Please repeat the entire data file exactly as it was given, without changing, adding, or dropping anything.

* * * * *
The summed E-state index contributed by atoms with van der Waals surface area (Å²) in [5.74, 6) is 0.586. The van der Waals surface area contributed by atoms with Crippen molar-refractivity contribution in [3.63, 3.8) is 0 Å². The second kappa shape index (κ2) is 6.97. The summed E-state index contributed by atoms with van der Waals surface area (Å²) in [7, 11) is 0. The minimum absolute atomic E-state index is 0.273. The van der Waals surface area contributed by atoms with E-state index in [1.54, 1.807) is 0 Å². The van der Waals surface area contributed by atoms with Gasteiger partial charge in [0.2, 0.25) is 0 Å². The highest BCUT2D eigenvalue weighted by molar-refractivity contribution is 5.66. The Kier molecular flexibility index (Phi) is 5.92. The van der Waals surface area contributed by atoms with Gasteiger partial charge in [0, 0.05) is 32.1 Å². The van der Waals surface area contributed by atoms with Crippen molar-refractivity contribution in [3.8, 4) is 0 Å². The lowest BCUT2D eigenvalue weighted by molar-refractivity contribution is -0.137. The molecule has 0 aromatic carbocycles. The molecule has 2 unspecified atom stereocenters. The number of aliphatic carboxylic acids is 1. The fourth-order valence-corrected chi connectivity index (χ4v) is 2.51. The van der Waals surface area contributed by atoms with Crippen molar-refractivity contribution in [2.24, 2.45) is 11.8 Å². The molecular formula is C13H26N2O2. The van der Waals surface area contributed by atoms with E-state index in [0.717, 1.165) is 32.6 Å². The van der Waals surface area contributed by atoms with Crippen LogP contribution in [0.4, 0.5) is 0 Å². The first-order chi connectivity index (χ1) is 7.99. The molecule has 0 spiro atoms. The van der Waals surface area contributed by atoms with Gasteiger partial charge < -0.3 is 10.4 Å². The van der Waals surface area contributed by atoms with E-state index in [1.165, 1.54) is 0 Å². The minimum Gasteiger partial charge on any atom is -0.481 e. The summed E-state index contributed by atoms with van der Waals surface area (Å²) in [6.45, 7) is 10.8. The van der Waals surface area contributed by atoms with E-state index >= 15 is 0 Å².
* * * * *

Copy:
The summed E-state index contributed by atoms with van der Waals surface area (Å²) in [5.74, 6) is 0.586. The van der Waals surface area contributed by atoms with Crippen molar-refractivity contribution in [3.63, 3.8) is 0 Å². The second kappa shape index (κ2) is 6.97. The summed E-state index contributed by atoms with van der Waals surface area (Å²) in [7, 11) is 0. The minimum absolute atomic E-state index is 0.273. The van der Waals surface area contributed by atoms with E-state index in [1.54, 1.807) is 0 Å². The van der Waals surface area contributed by atoms with Gasteiger partial charge in [0.2, 0.25) is 0 Å². The highest BCUT2D eigenvalue weighted by molar-refractivity contribution is 5.66. The Kier molecular flexibility index (Phi) is 5.92. The van der Waals surface area contributed by atoms with Gasteiger partial charge in [0, 0.05) is 32.1 Å². The van der Waals surface area contributed by atoms with Crippen molar-refractivity contribution in [3.8, 4) is 0 Å². The lowest BCUT2D eigenvalue weighted by molar-refractivity contribution is -0.137. The molecule has 0 aromatic carbocycles. The molecule has 2 unspecified atom stereocenters. The number of aliphatic carboxylic acids is 1. The fourth-order valence-corrected chi connectivity index (χ4v) is 2.51. The van der Waals surface area contributed by atoms with Crippen molar-refractivity contribution in [2.24, 2.45) is 11.8 Å². The molecular formula is C13H26N2O2. The van der Waals surface area contributed by atoms with E-state index in [0.717, 1.165) is 32.6 Å². The van der Waals surface area contributed by atoms with Crippen LogP contribution in [0.4, 0.5) is 0 Å². The first-order chi connectivity index (χ1) is 7.99. The molecule has 0 spiro atoms. The van der Waals surface area contributed by atoms with Gasteiger partial charge < -0.3 is 10.4 Å². The van der Waals surface area contributed by atoms with E-state index in [1.165, 1.54) is 0 Å². The minimum Gasteiger partial charge on any atom is -0.481 e. The summed E-state index contributed by atoms with van der Waals surface area (Å²) in [6.45, 7) is 10.8. The van der Waals surface area contributed by atoms with E-state index >= 15 is 0 Å².